Streshly’s commitment to equity is ingrained, especially given her experience in SF State’s Educational Leadership doctoral program. She says educational leaders should always be asking the tough questions. “Are we hearing from all parents? Are all students having the experience they need to have? Looking at the difference between equity and equality and making sure we’re providing the right supports.”

Streshly came to education by following in her father’s footsteps.

“My father has always been a role model for a phenomenal educator – teacher, principal, coach, and superintendent. He’s been superintendent in multiple districts and has an amazing reputation,” Streshly said. “I thought I was going to emulate him. I thought, ‘I’m going to be just like my dad.’ Why not? He was so successful. People love him. He was gregarious, charismatic.”

But, she soon realized that directly emulating him and his style was not possible. “Not only was he a different person, but being a big male, people treated him differently. People react to [female] leadership differently,” Streshly said. “That was an epiphany I had when I became a high school principal – at all levels, people react to female leadership differently – it doesn’t necessarily mean negatively – but you have to have your own leadership style. The way he led was a very masculine way that worked for him, and it would not have worked for me. I would have had a negative response. What would be from him considered charismatic would actually from me be considered overly direct or aggressive.”

Streshly used this insight as the inspiration for her dissertation work – female leadership in education – because even though most educators are women, most educational leaders are men. “I had to fight for it a little bit, because nobody thinks gender is an issue in public education,” she said. "Women represent 80% of the workforce. But ironically, that’s the reason that [gender] is an issue.”

“I started interviewing female leaders and listening, and realized I could learn something valuable to take away for my leadership,” said Streshly. “All of them said they never wanted to be superintendent, and none of them had considered gender to be an issue – until they got to be superintendents.”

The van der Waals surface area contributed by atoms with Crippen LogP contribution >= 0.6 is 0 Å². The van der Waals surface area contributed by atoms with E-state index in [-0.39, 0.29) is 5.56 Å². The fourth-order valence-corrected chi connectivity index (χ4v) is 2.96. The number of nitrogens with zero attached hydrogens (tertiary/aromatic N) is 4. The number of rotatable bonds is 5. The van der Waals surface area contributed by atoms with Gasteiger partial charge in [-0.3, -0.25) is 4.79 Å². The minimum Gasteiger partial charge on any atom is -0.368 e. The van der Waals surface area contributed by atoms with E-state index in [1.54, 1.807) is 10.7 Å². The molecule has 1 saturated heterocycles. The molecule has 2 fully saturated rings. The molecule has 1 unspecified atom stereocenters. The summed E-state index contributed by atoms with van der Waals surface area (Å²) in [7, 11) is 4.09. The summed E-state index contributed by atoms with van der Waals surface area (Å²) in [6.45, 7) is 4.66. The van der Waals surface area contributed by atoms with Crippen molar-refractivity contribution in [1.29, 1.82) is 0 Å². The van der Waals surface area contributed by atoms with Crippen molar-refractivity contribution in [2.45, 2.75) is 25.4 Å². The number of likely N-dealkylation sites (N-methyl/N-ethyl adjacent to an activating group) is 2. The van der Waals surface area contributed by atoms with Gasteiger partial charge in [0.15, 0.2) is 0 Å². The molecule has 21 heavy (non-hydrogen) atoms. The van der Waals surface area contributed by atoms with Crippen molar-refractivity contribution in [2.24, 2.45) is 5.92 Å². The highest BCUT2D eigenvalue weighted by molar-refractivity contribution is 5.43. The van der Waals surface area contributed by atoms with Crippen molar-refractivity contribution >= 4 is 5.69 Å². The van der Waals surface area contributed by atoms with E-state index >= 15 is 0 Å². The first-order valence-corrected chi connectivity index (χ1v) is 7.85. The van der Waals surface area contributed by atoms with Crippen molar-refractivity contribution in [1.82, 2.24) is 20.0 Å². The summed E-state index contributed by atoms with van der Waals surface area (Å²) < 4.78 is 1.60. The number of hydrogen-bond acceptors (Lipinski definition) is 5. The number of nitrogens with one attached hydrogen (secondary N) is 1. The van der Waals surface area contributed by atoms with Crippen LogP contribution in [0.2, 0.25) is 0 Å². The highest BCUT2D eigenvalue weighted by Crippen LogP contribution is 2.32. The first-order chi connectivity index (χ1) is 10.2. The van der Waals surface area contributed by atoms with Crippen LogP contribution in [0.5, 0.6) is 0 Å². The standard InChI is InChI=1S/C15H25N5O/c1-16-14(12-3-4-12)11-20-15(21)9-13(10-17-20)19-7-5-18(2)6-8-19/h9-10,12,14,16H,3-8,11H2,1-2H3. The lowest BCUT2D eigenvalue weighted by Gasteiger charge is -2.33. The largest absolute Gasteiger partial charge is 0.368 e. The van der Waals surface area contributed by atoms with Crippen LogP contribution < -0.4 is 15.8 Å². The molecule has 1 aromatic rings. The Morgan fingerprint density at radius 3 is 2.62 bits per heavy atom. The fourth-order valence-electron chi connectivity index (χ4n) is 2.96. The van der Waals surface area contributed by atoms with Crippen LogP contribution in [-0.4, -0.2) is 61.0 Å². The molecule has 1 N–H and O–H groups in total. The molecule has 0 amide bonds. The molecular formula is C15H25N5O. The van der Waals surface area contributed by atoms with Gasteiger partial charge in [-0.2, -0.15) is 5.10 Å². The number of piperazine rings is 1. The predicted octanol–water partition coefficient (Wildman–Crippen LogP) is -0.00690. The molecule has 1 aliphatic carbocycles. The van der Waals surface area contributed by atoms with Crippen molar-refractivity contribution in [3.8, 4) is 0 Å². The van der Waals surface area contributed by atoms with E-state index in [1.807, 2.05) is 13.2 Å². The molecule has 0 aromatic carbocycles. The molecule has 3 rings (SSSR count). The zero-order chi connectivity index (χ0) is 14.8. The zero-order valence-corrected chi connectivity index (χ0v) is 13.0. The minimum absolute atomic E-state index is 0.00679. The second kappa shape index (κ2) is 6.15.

When Streshly was tapped for the superintendent job at Sequoia, she revisited her dissertation and reminded herself of the lessons she learned from the women she interviewed.

“All of them were highly collaborative, highly relational, and very much systems thinkers – understanding that the process is just as important as the outcome,” Streshly said. “The humility they all had and the passion for making a big impact on the students, before their reputation – they put that first, and that just came out loud and clear, and it was so inspiring. They weren’t just talking about politics and how you had to be. They talked about students first. I never had to get them down to talking about kids. It was the very first thing out of their mouth.”

Now Streshly is counted among these women. “It’s the biggest honor of my life. I’ve loved every role I’ve ever taken, and I hope to love this role just as much as I loved teaching, just as much as I loved being a high school principal, just as much as I loved coaching softball and basketball.” And, she hopes to inspire other women to make the leap from the classroom to leadership, perhaps even in the top role, so that more women are educating and working with communities as superintendents of schools.